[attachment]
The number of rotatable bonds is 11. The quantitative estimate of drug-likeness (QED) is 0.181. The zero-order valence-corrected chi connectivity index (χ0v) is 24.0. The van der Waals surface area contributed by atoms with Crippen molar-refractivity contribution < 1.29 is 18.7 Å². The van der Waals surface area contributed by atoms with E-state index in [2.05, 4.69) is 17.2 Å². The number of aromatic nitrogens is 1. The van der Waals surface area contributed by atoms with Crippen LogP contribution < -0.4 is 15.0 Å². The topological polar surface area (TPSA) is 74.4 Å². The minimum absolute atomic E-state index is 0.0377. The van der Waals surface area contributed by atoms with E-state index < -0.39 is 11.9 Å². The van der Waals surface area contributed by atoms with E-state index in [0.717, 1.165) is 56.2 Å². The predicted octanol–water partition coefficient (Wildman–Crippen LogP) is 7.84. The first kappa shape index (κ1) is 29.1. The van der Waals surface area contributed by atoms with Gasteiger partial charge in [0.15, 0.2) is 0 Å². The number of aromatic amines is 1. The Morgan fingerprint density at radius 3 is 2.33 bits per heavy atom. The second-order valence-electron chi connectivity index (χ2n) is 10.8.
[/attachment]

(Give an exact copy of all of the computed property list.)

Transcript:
The number of rotatable bonds is 11. The quantitative estimate of drug-likeness (QED) is 0.181. The zero-order valence-corrected chi connectivity index (χ0v) is 24.0. The van der Waals surface area contributed by atoms with Crippen molar-refractivity contribution < 1.29 is 18.7 Å². The van der Waals surface area contributed by atoms with E-state index in [2.05, 4.69) is 17.2 Å². The number of aromatic nitrogens is 1. The van der Waals surface area contributed by atoms with Crippen LogP contribution < -0.4 is 15.0 Å². The topological polar surface area (TPSA) is 74.4 Å². The minimum absolute atomic E-state index is 0.0377. The van der Waals surface area contributed by atoms with E-state index < -0.39 is 11.9 Å². The van der Waals surface area contributed by atoms with E-state index in [0.717, 1.165) is 56.2 Å². The predicted octanol–water partition coefficient (Wildman–Crippen LogP) is 7.84. The first kappa shape index (κ1) is 29.1. The van der Waals surface area contributed by atoms with Gasteiger partial charge in [0.15, 0.2) is 0 Å². The number of aromatic amines is 1. The Morgan fingerprint density at radius 3 is 2.33 bits per heavy atom. The second-order valence-electron chi connectivity index (χ2n) is 10.8.